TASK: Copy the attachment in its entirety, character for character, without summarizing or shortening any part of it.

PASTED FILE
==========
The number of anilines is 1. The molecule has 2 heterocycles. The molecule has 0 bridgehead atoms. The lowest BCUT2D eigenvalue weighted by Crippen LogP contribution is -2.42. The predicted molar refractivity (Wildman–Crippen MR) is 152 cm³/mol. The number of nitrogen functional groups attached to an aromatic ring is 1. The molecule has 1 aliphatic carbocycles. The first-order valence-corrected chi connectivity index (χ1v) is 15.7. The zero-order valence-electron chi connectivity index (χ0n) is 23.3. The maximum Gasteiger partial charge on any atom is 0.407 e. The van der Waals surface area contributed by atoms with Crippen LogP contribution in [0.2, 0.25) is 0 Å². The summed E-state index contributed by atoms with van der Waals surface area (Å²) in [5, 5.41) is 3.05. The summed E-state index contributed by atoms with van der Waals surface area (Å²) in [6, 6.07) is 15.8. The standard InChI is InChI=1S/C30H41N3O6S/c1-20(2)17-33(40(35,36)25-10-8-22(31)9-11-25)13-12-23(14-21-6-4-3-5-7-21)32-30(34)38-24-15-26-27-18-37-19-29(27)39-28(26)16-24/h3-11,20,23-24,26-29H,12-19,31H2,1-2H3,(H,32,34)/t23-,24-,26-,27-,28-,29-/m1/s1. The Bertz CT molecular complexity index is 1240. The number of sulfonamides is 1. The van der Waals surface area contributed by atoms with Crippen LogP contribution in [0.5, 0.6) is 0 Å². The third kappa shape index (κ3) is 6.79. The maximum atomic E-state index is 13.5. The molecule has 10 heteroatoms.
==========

The number of anilines is 1. The molecule has 2 heterocycles. The molecule has 0 bridgehead atoms. The lowest BCUT2D eigenvalue weighted by Crippen LogP contribution is -2.42. The predicted molar refractivity (Wildman–Crippen MR) is 152 cm³/mol. The number of nitrogen functional groups attached to an aromatic ring is 1. The molecule has 1 aliphatic carbocycles. The first-order valence-corrected chi connectivity index (χ1v) is 15.7. The zero-order valence-electron chi connectivity index (χ0n) is 23.3. The maximum Gasteiger partial charge on any atom is 0.407 e. The van der Waals surface area contributed by atoms with Crippen LogP contribution in [0.2, 0.25) is 0 Å². The summed E-state index contributed by atoms with van der Waals surface area (Å²) in [5, 5.41) is 3.05. The summed E-state index contributed by atoms with van der Waals surface area (Å²) in [6, 6.07) is 15.8. The standard InChI is InChI=1S/C30H41N3O6S/c1-20(2)17-33(40(35,36)25-10-8-22(31)9-11-25)13-12-23(14-21-6-4-3-5-7-21)32-30(34)38-24-15-26-27-18-37-19-29(27)39-28(26)16-24/h3-11,20,23-24,26-29H,12-19,31H2,1-2H3,(H,32,34)/t23-,24-,26-,27-,28-,29-/m1/s1. The Bertz CT molecular complexity index is 1240. The number of sulfonamides is 1. The van der Waals surface area contributed by atoms with Crippen LogP contribution in [0.5, 0.6) is 0 Å². The third kappa shape index (κ3) is 6.79. The maximum atomic E-state index is 13.5. The molecule has 10 heteroatoms.